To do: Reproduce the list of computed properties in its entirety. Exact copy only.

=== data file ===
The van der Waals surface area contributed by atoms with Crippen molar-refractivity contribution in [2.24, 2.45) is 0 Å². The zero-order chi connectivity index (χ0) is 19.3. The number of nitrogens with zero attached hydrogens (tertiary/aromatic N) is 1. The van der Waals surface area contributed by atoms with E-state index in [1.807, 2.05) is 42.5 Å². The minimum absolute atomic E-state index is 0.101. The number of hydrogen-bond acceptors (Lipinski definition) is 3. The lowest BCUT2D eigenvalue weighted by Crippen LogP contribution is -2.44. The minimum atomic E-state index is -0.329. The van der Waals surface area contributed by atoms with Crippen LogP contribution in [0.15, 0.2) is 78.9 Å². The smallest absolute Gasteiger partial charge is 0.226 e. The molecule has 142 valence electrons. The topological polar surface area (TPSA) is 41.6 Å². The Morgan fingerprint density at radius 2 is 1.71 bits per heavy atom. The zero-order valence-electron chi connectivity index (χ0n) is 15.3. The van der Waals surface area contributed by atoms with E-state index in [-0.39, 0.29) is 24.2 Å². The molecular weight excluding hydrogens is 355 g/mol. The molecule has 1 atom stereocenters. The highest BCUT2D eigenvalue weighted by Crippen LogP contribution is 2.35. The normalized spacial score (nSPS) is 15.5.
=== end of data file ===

The van der Waals surface area contributed by atoms with Crippen molar-refractivity contribution in [2.24, 2.45) is 0 Å². The zero-order chi connectivity index (χ0) is 19.3. The number of nitrogens with zero attached hydrogens (tertiary/aromatic N) is 1. The van der Waals surface area contributed by atoms with E-state index in [1.807, 2.05) is 42.5 Å². The minimum absolute atomic E-state index is 0.101. The number of hydrogen-bond acceptors (Lipinski definition) is 3. The lowest BCUT2D eigenvalue weighted by Crippen LogP contribution is -2.44. The minimum atomic E-state index is -0.329. The van der Waals surface area contributed by atoms with Crippen LogP contribution in [0.15, 0.2) is 78.9 Å². The smallest absolute Gasteiger partial charge is 0.226 e. The molecule has 142 valence electrons. The topological polar surface area (TPSA) is 41.6 Å². The Morgan fingerprint density at radius 2 is 1.71 bits per heavy atom. The zero-order valence-electron chi connectivity index (χ0n) is 15.3. The van der Waals surface area contributed by atoms with E-state index in [-0.39, 0.29) is 24.2 Å². The molecular weight excluding hydrogens is 355 g/mol. The molecule has 1 atom stereocenters. The highest BCUT2D eigenvalue weighted by Crippen LogP contribution is 2.35. The normalized spacial score (nSPS) is 15.5.